In recent years, the global shipping industry has been under tremendous pressure under the continued impact of the economic crisis. Hamburg, the second largest port in Europe and the largest port in Germany, has not recovered to its former prosperity, but at least in the competition with the major ports in northern Europe, it has achieved obvious growth, even last year.
In 2016, the cargo throughput of the Port of Hamburg was 138.2 million tons, a slight increase of 0.3% year-on-year. Among them, the business volume of the Port of Hamburg increased by 1.6%. Inge Eglov, co-CEO of the Hamburg Port Marketing Association, believes that the growth of trade with China's goods is the main reason for the gradual recovery of the Hamburg port business.
Ingo said: "Although the throughput of Container Port in Hamburg last year only showed a small increase, compared with the recession in 2015, we think this is a very good situation. We also hope to continue this kind of situation. Although it is not obvious, it is still a growth trend. This is related to the trading countries of the Port of Hamburg, such as our most important trading partner, China. China's economic growth can be said to directly affect the freight situation of the Port of Hamburg."
He said that due to the new normal of China's economy, the shipping volume of the Port of Hamburg had once fallen into a trough. However, under the framework of the Chinese government's “One Belt, One Road” initiative, Hamburg's seaport hinterland has a particularly advantageous transportation advantage and has great potential for cooperation with China. Ingo said that the Port of Hamburg has offices in Shanghai, Shenzhen and Guangzhou, and attaches great importance to maintaining close contact with employees in these offices.
Ingo said: "We are very concerned about China's dynamics. For example, the Chinese government has vigorously promoted the construction of the Hungarian International Railway Line connecting Budapest and Belgrade, and Hamburg is also building a container hub in Budapest. There is a lot of room for cooperation between the two sides. At the same time, Hamburg has 12 trains a week to China, the so-called onshore Silk Road, and we look forward to further cooperation with China in this regard."
In order to optimize services for Chinese customers, Hamburg Port has launched a Chinese webpage on its official website since the end of last year. Matthias Schultz, head of Port Asia and Overseas Market Development, said: "We have translated the webpage into Chinese on the one hand, and adjusted the content settings on the other hand, putting the database query in a prominent position. For example, Chinese companies can narrow down the search by selecting qualifiers. All the information in this process is presented in Chinese. The advantage is that customers from China can more easily find the services they need and the corresponding local businesses. Then cooperate."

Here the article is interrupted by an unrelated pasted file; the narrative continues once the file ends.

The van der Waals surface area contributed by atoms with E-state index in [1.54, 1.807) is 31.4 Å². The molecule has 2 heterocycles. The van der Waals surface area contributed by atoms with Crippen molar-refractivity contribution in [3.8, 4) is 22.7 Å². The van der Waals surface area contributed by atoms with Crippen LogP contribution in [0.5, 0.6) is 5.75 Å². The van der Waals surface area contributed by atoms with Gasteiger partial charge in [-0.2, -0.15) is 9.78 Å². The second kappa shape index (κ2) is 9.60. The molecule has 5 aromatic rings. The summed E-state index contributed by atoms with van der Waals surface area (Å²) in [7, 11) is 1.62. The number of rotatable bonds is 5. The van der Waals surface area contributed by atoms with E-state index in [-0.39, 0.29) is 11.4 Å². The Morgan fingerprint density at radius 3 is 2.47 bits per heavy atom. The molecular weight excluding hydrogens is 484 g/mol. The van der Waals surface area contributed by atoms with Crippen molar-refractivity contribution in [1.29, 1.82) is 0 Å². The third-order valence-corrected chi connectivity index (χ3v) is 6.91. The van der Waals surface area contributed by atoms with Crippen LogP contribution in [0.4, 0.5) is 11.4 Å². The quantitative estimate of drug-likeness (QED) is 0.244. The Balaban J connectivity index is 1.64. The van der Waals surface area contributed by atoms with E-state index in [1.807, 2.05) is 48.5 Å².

Liu Guosheng, chairman of the German-Chinese Exchange Association, told reporters that in 2016, China continued to maintain its position as the largest trading partner of Hamburg Port. The business volume of Hamburg's ports in China reached nearly 2.6 million TEUs. At the same time, Hamburg also has the largest port freight railway station in Europe, and nearly half of the traffic in the hinterland of the port is realized by rail transport. He said: "The Hamburg City Government has paid close attention to the development of China's 'One Belt, One Road' project and feels that it is a meeting point for the 'One Belt, One Road' marine silk road and the land silk road."
According to the German "Times Weekly" publisher and international relations expert Theo Sommer, the double-digit growth rate of China's economic development slowed to 6.7%, making the growth of container traffic in Hamburg Port almost stagnant enough to prove that with China's Trade is vital to Hamburg, so Hamburg will make every effort to strengthen cooperation with China: “I firmly believe that the 'Belt and Road' initiative will help further promote bilateral cooperation. But at the same time, I don’t think that in this framework The rise of the rail transport will slowly replace the position of the sea. After all, the sea has the advantage of low price and large traffic volume, so the two will prosper together. I hope that the Port of Hamburg will once again welcome a large number of containers from China."